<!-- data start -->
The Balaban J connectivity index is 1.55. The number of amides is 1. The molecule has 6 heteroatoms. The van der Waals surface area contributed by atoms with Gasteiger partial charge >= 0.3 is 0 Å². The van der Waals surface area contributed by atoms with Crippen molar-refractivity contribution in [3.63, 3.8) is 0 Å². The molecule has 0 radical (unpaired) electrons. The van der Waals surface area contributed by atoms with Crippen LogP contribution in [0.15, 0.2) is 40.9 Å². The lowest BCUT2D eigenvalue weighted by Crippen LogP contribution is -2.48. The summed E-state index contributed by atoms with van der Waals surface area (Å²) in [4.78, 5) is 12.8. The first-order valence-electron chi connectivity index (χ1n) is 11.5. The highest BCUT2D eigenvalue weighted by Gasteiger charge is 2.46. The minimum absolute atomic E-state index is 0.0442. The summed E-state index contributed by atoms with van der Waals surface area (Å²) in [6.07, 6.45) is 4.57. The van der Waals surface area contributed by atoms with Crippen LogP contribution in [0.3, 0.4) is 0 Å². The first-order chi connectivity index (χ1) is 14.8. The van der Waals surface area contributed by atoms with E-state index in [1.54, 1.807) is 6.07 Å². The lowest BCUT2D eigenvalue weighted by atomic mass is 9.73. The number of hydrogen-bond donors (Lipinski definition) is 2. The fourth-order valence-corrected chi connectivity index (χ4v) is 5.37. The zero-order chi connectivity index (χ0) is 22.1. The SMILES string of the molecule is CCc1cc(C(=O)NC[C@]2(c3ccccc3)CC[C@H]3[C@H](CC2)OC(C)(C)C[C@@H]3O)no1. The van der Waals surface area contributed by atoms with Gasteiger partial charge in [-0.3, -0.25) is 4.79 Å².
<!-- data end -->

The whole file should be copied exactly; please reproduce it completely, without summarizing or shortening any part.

The Balaban J connectivity index is 1.55. The number of amides is 1. The molecule has 6 heteroatoms. The van der Waals surface area contributed by atoms with Gasteiger partial charge >= 0.3 is 0 Å². The van der Waals surface area contributed by atoms with Crippen molar-refractivity contribution in [3.63, 3.8) is 0 Å². The molecule has 0 radical (unpaired) electrons. The van der Waals surface area contributed by atoms with Crippen LogP contribution in [0.15, 0.2) is 40.9 Å². The lowest BCUT2D eigenvalue weighted by Crippen LogP contribution is -2.48. The summed E-state index contributed by atoms with van der Waals surface area (Å²) in [4.78, 5) is 12.8. The first-order valence-electron chi connectivity index (χ1n) is 11.5. The highest BCUT2D eigenvalue weighted by Gasteiger charge is 2.46. The minimum absolute atomic E-state index is 0.0442. The summed E-state index contributed by atoms with van der Waals surface area (Å²) in [6.07, 6.45) is 4.57. The van der Waals surface area contributed by atoms with Crippen LogP contribution in [0.3, 0.4) is 0 Å². The first-order chi connectivity index (χ1) is 14.8. The van der Waals surface area contributed by atoms with E-state index in [1.54, 1.807) is 6.07 Å². The lowest BCUT2D eigenvalue weighted by atomic mass is 9.73. The number of hydrogen-bond donors (Lipinski definition) is 2. The fourth-order valence-corrected chi connectivity index (χ4v) is 5.37. The zero-order chi connectivity index (χ0) is 22.1. The SMILES string of the molecule is CCc1cc(C(=O)NC[C@]2(c3ccccc3)CC[C@H]3[C@H](CC2)OC(C)(C)C[C@@H]3O)no1. The van der Waals surface area contributed by atoms with Gasteiger partial charge in [-0.3, -0.25) is 4.79 Å².